U.S. Sen. Tammy Baldwin speaks with UW-Madison students at a downtown Madison field office.

U.S. Sen. Tammy Baldwin touted her efforts to stand against special interests and pledged to continue championing the state’s interests “with every fiber” as she urged students to head to the polls.

“I have never been afraid to stand up to those interests,” she told a group of college students at a downtown Madison field office this afternoon.

The Madison Dem also pointed to the outside spending against her in the race, saying she decided to use it as a “matter of pride” in her campaign.

Baldwin, speaking to reporters before heading to Memorial Union to cast her ballot, also knocked President Trump for using the ongoing news about the migrant caravan making its way through Mexico as a way to score “political points” instead of working toward a solution.

Still, she stressed the need to apply the country’s laws, adding, “There’s no exception whether there’s a group or single person that comes.”

Asked about national news reports that show Trump finalizing an executive order that would require asylum seekers to head to legal ports of entry, Baldwin expressed concern about temporary or permanent closures to those entry points that wouldn’t allow individuals to get processed.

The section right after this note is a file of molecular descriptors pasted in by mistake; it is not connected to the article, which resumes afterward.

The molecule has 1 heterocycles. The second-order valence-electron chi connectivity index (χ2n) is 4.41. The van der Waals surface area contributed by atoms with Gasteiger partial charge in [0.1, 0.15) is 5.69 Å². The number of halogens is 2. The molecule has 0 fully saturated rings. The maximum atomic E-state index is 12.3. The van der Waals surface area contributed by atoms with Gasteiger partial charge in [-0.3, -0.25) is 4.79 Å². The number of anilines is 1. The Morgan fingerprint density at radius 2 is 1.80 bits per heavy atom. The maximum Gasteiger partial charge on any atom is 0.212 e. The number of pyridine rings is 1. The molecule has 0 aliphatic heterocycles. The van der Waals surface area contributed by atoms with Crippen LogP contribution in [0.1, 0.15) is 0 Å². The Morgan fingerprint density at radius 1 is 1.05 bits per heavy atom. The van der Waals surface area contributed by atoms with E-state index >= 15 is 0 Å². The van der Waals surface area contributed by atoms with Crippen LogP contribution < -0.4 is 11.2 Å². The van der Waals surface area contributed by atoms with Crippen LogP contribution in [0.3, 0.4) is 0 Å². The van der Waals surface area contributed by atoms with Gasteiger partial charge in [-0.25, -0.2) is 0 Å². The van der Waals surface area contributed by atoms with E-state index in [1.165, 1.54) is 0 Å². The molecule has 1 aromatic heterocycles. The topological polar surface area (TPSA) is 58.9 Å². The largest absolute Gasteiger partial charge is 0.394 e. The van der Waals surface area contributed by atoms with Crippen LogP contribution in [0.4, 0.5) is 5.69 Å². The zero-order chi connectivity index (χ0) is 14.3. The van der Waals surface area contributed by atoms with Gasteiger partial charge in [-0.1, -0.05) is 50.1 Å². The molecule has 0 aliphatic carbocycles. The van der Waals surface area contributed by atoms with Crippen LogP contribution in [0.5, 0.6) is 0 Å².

“That’s a problem,” she said.

Baldwin’s comments to reporters were repeatedly interrupted by a man looking to ask the senator why African-American voters should support her “with the stuff that’s going on in our community.” After Baldwin addressed a series of questions from the media, she turned her attention to the man, and pointed to her bill, called “The Stronger Way Act,” aiming to make changes to the earned income tax credit.

A brief exchange ensued during which the man, who is African-American, interrupted Baldwin to continue to ask her what she would do for African-Americans.

“That’s got nothing to do with the black community, we’re talking about the black community,” the man said of Baldwin’s bill, adding: “We are property, we are property, when are we going to change the fact that we are property?”

At one point, Baldwin countered the man was “talking at her” rather than with her, to which the man again responded by restating his question: “Why should our votes go to you?”

Baldwin continued highlighting her bill, which she noted would also provide more money to lower-income households, expand the child tax credit and support transitional job programs; as well as a “ban the box” bill to compel employers to remove a question from applications asking if those applying have a criminal record and a federal-level criminal justice overhaul.

After Baldwin listed off her efforts, the man responded: “Thank you, that’s all we ask you,” and headed out the door as the remaining assembled students broke into applause.

After he left, Baldwin turned to the students and said, to laughs, “So I guess as an example, some voters you have to work harder for, and we got to be willing to do that.”

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